Connect with us

Filtering 120/240 VAC from dirty supply.

Discussion in 'General Electronics Discussion' started by Leggir, May 27, 2014.

Scroll to continue with content
  1. Leggir

    Leggir

    2
    0
    May 27, 2014
    I like to spend some time each winter in an RV outside of Mazatlan. The site I've been going to for some time has like much of Mexico, dirty power. Mostly high voltage events I'm guessing from high voltage switching. It seems each year that someone's Air Conditioner, Fridge, Stereo lets the smoke out, especially the ones that are closest to the transformer. This year I was the lucky individual that got to spend $4,000 on parts.

    I had a fail once and replace surge arrester that's designed for RV's. Of course it's designed for good systems like are found in most of the US and Canada. Sadly on this ill-fated day, initially the surge arrester tripped and protected the RV. However it blew apart and can't be repaired. I've been looking at some other resettable ones, that are designed for up to 240 VAC 50A. However these merely interrupt the circuit and then have to be reset, meaning when you come back from a couple hours on the paddleboard the RV is hot has Hell.

    What I'd like to build (I'm a Journeyman Electrician) or buy if such a product exists, is one that will send voltage spikes over perhaps 130V on a line to ground, without interrupting the normal operation of the circuit.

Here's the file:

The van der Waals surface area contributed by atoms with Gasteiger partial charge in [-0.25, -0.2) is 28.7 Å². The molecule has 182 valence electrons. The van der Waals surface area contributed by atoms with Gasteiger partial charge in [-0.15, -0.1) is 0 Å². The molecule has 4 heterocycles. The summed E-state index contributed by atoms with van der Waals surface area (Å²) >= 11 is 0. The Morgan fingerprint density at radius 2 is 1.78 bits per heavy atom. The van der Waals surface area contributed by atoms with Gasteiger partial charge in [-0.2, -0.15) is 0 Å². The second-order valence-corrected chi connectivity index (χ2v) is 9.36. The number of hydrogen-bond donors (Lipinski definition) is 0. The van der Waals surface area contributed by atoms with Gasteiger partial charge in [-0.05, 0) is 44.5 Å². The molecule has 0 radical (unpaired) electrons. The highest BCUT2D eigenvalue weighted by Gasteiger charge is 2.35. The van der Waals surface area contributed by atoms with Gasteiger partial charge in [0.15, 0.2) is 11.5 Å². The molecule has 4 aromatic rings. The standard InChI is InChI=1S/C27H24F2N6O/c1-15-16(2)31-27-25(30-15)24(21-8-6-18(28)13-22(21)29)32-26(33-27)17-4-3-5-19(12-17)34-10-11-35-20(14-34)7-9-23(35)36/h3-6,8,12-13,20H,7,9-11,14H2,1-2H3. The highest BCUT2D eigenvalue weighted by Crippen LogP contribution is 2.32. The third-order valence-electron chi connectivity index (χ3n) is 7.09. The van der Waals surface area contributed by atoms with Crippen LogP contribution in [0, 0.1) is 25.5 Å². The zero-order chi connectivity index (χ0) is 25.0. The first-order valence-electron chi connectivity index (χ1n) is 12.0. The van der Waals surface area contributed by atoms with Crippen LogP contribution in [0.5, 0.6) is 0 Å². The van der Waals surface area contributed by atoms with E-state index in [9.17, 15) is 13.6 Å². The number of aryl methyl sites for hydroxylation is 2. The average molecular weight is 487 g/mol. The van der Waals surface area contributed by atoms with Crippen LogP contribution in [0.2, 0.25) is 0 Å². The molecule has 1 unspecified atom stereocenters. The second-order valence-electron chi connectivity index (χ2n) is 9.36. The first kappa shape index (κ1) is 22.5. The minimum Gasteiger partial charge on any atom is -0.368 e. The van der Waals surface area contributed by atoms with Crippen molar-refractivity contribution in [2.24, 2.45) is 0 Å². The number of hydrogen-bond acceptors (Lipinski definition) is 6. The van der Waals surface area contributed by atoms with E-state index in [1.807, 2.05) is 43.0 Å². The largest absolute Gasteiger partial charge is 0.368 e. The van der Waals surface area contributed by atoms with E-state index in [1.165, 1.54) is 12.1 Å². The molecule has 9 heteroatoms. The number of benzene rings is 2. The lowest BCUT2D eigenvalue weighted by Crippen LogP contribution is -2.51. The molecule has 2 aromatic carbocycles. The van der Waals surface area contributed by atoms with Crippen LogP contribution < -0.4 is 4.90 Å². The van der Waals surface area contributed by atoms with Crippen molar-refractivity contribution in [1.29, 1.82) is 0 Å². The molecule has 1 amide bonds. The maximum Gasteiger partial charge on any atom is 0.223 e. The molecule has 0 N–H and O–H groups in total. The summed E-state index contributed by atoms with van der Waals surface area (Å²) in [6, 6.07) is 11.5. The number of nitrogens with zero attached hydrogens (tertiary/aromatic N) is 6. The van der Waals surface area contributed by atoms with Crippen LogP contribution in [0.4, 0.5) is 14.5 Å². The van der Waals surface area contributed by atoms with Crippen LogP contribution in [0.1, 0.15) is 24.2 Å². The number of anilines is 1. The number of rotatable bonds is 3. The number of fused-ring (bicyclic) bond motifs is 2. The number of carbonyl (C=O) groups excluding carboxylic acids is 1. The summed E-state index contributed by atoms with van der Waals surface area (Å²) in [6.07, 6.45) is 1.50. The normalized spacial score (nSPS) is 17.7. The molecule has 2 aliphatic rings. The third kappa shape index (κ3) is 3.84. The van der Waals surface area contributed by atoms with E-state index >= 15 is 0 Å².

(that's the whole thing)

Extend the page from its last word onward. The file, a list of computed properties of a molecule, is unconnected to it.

One of the problems in Mexico is corroded grounds or no grounds, so the ideal design would be a box with a cable that can be plugged into the RV receptacle (usually 120VAC/30A). Have an external ground connection point that I can dig in a ground plate or ground rod and connect to. Then have a 120VAC/30A receptacle (240VAC/50A would be better, as I can use and adapter plug where necessary) that the RV can plug into.

    Any help is greatly appreciated.

    Glenn
     
  2. Leggir

    Leggir

    2
    0
    May 27, 2014
    Figured it out, will use a surge protective device from SquareD, similar to SDSA3650 (except lower voltage). I'll just make it easily replaceable.
     
Ask a Question
Want to reply to this thread or ask your own question?
You'll need to choose a username for the site, which only take a couple of moments (here). After that, you can post your question and our members will help you out.
Electronics Point Logo
Continue to site
Quote of the day

-